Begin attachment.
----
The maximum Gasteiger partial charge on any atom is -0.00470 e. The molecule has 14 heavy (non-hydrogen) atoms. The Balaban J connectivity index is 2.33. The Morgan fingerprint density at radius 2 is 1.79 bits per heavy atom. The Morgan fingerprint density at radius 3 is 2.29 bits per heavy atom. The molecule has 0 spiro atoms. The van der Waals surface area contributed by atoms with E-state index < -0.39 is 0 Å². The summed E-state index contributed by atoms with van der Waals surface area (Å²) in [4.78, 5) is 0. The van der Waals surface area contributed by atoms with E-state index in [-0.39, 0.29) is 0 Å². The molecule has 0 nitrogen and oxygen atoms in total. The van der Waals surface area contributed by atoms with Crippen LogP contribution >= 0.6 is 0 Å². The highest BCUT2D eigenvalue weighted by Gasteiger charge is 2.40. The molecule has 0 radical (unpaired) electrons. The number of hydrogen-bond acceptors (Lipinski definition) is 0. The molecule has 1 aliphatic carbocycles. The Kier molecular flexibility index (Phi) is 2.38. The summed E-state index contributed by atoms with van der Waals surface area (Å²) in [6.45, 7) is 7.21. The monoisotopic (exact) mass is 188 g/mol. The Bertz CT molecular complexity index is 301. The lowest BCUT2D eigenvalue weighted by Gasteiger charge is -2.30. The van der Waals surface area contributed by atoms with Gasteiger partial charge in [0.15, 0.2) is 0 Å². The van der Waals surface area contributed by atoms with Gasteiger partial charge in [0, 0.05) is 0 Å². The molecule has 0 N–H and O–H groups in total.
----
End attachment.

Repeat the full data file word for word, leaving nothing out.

The maximum Gasteiger partial charge on any atom is -0.00470 e. The molecule has 14 heavy (non-hydrogen) atoms. The Balaban J connectivity index is 2.33. The Morgan fingerprint density at radius 2 is 1.79 bits per heavy atom. The Morgan fingerprint density at radius 3 is 2.29 bits per heavy atom. The molecule has 0 spiro atoms. The van der Waals surface area contributed by atoms with E-state index < -0.39 is 0 Å². The summed E-state index contributed by atoms with van der Waals surface area (Å²) in [4.78, 5) is 0. The van der Waals surface area contributed by atoms with E-state index in [-0.39, 0.29) is 0 Å². The molecule has 0 nitrogen and oxygen atoms in total. The van der Waals surface area contributed by atoms with Crippen LogP contribution >= 0.6 is 0 Å². The highest BCUT2D eigenvalue weighted by Gasteiger charge is 2.40. The molecule has 0 radical (unpaired) electrons. The number of hydrogen-bond acceptors (Lipinski definition) is 0. The molecule has 1 aliphatic carbocycles. The Kier molecular flexibility index (Phi) is 2.38. The summed E-state index contributed by atoms with van der Waals surface area (Å²) in [6.45, 7) is 7.21. The monoisotopic (exact) mass is 188 g/mol. The Bertz CT molecular complexity index is 301. The lowest BCUT2D eigenvalue weighted by Gasteiger charge is -2.30. The van der Waals surface area contributed by atoms with Gasteiger partial charge in [0.15, 0.2) is 0 Å². The van der Waals surface area contributed by atoms with Gasteiger partial charge in [0, 0.05) is 0 Å². The molecule has 0 N–H and O–H groups in total.